Reflective Practice [Explained]

In this micro lecture we’re going to talk about the process of reflective practice which allows a Paramedic to look back on their actions and to try and learn from the situation they just found themselves in.

In today’s micro lecture, we’re going to talk about the process of reflective practice.

Now as you know, paramedics are faced with demanding, uncontrollable, and hazardous situations on a daily basis….and of course, their ability to be able to stay safe and to keep the patient safe, as well as delivering a high level of quality care, very much does come down to the knowledge that they have and the experiences that they’ve had previously before treating that patient.

Now, if the paramedic is unwilling or unable to look back on their actions and to try and learn from their situation, then there’s less likely to be any learning or additional learning that’s taken place, and that can be a really dangerous place to be as a paramedic.

Just remember, that as a paramedic, you are dealing with the most sickest and vulnerable members of the community, and the patients really are putting their lives in your hands. So, it’s crucial that you develop a mindset and a willingness and an ability, all of those three things, to reflect on your performance, to look back, and to challenge yourself and to ask yourself;

“Could I have done anything differently?”

“What does the literature say I should have done or could have done?”

“Do my guidelines support what I could have done?”

And if not, “Where can I learn so that I don’t make the same actions?”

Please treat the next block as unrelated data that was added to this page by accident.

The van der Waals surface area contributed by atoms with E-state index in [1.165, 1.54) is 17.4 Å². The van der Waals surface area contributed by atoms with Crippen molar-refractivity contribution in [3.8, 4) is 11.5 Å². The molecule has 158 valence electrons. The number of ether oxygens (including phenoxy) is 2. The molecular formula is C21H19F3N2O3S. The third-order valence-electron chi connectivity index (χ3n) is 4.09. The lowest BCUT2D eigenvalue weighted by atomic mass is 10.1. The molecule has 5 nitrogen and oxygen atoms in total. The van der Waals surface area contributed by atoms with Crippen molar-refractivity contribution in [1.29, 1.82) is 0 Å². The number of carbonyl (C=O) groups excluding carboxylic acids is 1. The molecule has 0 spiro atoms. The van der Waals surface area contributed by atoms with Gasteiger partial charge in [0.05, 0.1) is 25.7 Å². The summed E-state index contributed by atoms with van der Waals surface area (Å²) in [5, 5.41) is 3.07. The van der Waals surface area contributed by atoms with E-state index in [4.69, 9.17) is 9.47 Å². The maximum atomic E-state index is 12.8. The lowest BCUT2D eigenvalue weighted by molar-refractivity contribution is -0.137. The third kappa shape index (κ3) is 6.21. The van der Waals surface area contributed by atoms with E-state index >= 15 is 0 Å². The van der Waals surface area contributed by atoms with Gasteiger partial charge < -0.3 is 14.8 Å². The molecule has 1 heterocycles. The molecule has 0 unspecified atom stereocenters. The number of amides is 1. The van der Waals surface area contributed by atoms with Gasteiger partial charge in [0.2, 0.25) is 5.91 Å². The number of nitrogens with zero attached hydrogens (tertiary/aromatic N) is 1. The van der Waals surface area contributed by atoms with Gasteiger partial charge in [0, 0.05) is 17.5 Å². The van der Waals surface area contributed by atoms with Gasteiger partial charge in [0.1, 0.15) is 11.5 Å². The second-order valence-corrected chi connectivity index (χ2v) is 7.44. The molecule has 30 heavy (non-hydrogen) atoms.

I’m going to avoid saying mistake because you may not have made a mistake, but you may not have done exactly the best thing according to the latest evidence.

Paramedic practice really is fast paced, and I just need to emphasise to you that reflective practice really is a personal thing to you and it doesn’t need to be shared with anybody else. Now, the way that I’ve undertaken reflective practice in the past, I’ve undertaken my role as a paramedic, responding to the 999 calls or the triple-zero calls, and then as I’ve reflected in action.

In other words, when I’m in the situation, I’m always asking;

“What can I do?”.

“Can anything be done better?”.

I’ll even say to my crew mate, “Is there anything else that I’ve missed?”.

Because, I’m a human being. I’m not a robot.

I make mistakes. Have I missed anything?

And then, when I finish the scenario, I will actively talk to my crew mates about it and ask them;

“What are your thoughts on that?”.

Now, on top of that, I will actually go away and reflect personally myself. I will do a literature search and I will follow a couple of different types of reflective practice models.

There’s a great model called the Gibbs’ Cycle, which is a 1988 model. It’s been around for quite some time. Started off in the nursing profession. By today’s standards, you can find your own models of reflective practice.

In fact, I have my own that were published in 2010, made specifically for paramedics, but whichever model you choose, choose one that you can actually work well with. Even if you don’t choose any reflective practice models, go away and do your homework.

Learn from the cases that you’ve attended. You can learn from everything from a sprained ankle and a cut finger, all the way through to the traumatic cardiac arrests.

I hope this reflective practice micro lecture has been useful for you (by the Australian Paramedical College).

Reflective Practice Paramedics


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